I imagine, that as a rule only few and slight "losses" will take place in the course of each gametophytic or sporophytic ontogenesis [development] respectively, so that they will in most cases be fully compensated for during the chromosome conjugation in prosynapsis. Generally therefore, "pure" i.e. unaltered, gametes may be produced after reduction division, viz: the two parent gamete types, and even if some interchange has taken place, there will nevertheless arise chromosome-types corresponding in the main with those of the parent gametes, but -- after the intermingling during the diplophase -- distributed by chance on the gametes....

     As regards the pure lines, we must here of course consider the male and female chromosomes as being altogether alike in structure. On considering a single pair of chromosomes, for instance, it may be characterized, let us say, by the following qualities:

a b c d e f g h i

a b c d e f g h i

     When in the course of ontogenesis [development] certain units are lost by the male [top] chromosome, it will in the subsequent synapsis have these replaced by the female [bottom], and vice-versa. As the gametes are throughout entirely homologous, no new units will ever be transmitted from one to the other during chromosome pairing, but if both chromosomes should lose the same unit, then the zygote produced will be genotypically altered, and will then probably represent what we know as a retrograde mutant...."

   Finally, Winge considers the implications of this for understanding the deleterious effects of close inbreeding, and answers the objection, -- if sex is so beneficial, how come the dandelions are doing so well?

   "That inbreeding can also lead to unfortunate results, as is proved by instances from both animal and vegetable kingdoms, corresponds extremely well with my theory, as the closer relationship between gametes will often naturally preclude the mutual replacement of loss in the chromosomes,which, owing to their common derivation, lack the same units. The ill effects of  inbreeding should thus be due to retrogressive mutations....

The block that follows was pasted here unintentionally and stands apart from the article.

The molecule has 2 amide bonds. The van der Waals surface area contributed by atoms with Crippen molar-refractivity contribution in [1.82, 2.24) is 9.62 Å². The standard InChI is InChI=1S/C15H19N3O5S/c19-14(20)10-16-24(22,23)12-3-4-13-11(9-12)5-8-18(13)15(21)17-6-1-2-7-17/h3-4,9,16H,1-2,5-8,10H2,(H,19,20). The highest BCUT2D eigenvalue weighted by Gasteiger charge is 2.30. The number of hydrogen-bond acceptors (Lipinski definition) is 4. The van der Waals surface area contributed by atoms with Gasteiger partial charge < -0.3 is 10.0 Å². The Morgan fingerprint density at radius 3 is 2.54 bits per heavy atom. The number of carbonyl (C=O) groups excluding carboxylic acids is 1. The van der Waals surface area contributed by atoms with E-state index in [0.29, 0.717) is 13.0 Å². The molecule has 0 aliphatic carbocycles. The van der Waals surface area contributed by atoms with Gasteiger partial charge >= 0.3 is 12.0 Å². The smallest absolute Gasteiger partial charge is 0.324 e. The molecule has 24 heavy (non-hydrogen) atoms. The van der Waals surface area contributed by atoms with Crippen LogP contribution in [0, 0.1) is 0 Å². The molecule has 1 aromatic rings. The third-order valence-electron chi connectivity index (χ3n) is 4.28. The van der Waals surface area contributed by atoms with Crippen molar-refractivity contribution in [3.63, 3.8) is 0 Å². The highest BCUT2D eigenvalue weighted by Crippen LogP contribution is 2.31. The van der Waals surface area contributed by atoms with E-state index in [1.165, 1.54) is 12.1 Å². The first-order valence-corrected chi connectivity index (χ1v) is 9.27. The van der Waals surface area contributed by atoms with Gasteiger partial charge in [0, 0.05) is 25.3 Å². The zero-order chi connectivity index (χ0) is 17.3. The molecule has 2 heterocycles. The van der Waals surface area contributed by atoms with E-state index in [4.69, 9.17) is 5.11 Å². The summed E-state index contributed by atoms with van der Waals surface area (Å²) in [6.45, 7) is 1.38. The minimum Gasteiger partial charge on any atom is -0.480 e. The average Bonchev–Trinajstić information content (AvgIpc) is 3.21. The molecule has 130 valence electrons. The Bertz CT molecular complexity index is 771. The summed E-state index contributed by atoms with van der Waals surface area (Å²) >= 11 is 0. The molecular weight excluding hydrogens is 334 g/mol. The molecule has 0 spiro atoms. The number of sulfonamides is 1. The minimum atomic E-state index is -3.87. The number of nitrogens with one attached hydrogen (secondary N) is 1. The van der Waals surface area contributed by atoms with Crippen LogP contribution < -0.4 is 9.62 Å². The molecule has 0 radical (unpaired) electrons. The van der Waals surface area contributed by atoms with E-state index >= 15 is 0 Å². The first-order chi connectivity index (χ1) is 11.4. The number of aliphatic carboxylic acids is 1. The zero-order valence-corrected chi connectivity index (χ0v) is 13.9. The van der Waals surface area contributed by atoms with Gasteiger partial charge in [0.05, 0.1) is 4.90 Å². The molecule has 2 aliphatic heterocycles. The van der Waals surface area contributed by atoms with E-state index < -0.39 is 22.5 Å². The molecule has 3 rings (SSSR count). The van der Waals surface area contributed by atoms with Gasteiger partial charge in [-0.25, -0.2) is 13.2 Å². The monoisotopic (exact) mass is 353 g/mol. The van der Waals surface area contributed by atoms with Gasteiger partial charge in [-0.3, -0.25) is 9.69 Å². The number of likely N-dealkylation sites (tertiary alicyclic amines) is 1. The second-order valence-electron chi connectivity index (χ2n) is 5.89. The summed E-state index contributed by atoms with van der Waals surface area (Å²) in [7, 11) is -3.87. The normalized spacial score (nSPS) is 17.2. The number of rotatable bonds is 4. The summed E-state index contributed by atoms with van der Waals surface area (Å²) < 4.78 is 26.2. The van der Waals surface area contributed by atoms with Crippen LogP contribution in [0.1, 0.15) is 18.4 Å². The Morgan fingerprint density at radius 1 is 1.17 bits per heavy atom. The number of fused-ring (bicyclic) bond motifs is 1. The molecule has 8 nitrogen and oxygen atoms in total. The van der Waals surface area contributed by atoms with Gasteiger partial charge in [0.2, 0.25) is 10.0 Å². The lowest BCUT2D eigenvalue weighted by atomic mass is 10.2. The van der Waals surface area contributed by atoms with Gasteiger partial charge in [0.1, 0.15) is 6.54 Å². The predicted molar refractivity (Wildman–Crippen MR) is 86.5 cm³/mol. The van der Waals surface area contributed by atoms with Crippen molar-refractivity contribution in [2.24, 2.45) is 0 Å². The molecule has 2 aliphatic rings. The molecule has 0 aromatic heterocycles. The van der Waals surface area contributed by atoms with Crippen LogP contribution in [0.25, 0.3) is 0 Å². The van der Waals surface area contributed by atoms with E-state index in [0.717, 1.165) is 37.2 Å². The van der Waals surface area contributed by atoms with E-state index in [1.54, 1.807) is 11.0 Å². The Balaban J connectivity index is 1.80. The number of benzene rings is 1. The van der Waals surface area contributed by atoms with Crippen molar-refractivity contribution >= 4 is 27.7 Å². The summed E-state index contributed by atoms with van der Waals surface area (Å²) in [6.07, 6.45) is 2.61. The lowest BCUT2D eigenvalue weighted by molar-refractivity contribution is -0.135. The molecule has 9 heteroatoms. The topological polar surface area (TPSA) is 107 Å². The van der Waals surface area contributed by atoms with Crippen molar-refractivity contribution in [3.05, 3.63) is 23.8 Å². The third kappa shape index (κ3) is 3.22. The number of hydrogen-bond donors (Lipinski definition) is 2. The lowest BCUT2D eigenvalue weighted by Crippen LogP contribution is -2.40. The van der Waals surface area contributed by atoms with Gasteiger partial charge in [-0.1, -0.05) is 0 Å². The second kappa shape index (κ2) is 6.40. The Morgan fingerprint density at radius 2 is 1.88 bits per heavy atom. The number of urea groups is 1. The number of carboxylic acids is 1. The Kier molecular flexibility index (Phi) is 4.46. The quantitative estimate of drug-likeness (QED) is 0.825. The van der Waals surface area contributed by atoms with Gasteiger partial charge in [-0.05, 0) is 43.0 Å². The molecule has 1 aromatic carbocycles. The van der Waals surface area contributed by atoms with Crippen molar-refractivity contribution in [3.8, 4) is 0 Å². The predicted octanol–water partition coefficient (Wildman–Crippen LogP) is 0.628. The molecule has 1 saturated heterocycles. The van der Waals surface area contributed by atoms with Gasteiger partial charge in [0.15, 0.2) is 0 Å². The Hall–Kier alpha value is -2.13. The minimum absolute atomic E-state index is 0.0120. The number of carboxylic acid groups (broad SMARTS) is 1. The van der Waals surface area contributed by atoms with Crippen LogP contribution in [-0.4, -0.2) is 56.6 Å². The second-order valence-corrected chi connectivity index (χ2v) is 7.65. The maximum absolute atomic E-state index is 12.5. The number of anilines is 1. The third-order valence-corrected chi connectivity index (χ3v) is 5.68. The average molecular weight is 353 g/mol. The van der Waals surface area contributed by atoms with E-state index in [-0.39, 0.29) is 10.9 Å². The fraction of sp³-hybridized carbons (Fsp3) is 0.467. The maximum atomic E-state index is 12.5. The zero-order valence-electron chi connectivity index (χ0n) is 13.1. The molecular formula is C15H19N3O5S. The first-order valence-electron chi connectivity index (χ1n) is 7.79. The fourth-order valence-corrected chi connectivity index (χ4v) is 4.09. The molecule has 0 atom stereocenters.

Many plants, however, continue to develop and flourish even when selfpollination constantly takes place through many generations, just as various sexually abnormal individuals, of Taraxacum [dandelion], for instance, thrive excellently by purely vegetative propagation. If such instances be adduced as an argument against my observations on the significance of alternation of generations, I would again point out, as before, that a clone or a definite biotype may possibly retain its qualities for a long time -- especially when selection takes place, and it is perhaps only reasonable, that nature should exert a selection among the manifold "vegetative" individuals, for instance in Taraxacum....

      I cannot admit that the individuality of the chromosomes should necessarily be lost, even though interchange between them may take place in prosynapsis and synapsis. The term "Individuality" is, it is true, difficult to define in this connection, but the cytologists who have demonstrated the individuality of chromosomes, really mean only the 'persistency and retaining of formal peculiarities throughout the generations'. The qualitative consistency -- or individuality -- cannot of course be studied under the microscope. The position might be illustrated, for instance, by pointing out that two ships at sea without losing their "individuality" might well exchange certain wares in order to complete their stores; the chromosomes can doubtless carry on  a similar traffic during their conjugation in the synapsis stage...."

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Defective Pairing Results in Sterility

In Chapter 7 Winge considers chromosome in hybrid organisms which often show partial or complete sterility. The hybrid sterility resulting from "heterogeneous fertilization and all that it involves should be particularly valuable in the study of chromosomes". Like Romanes and Bateson, he draws a distinction between what we now know as "genic" and "chromosomal" causes for hybrid sterility.    

"Among plants, specific hybrids are as a rule sterile; ...On the whole, ... imperfect reduction [at meiosis] is associated with the hybrid nature, but it would be only reasonable to suppose that other causes might affect the stage [the reduction stage] in the alternation of generation which must doubtless be considered as the most delicate.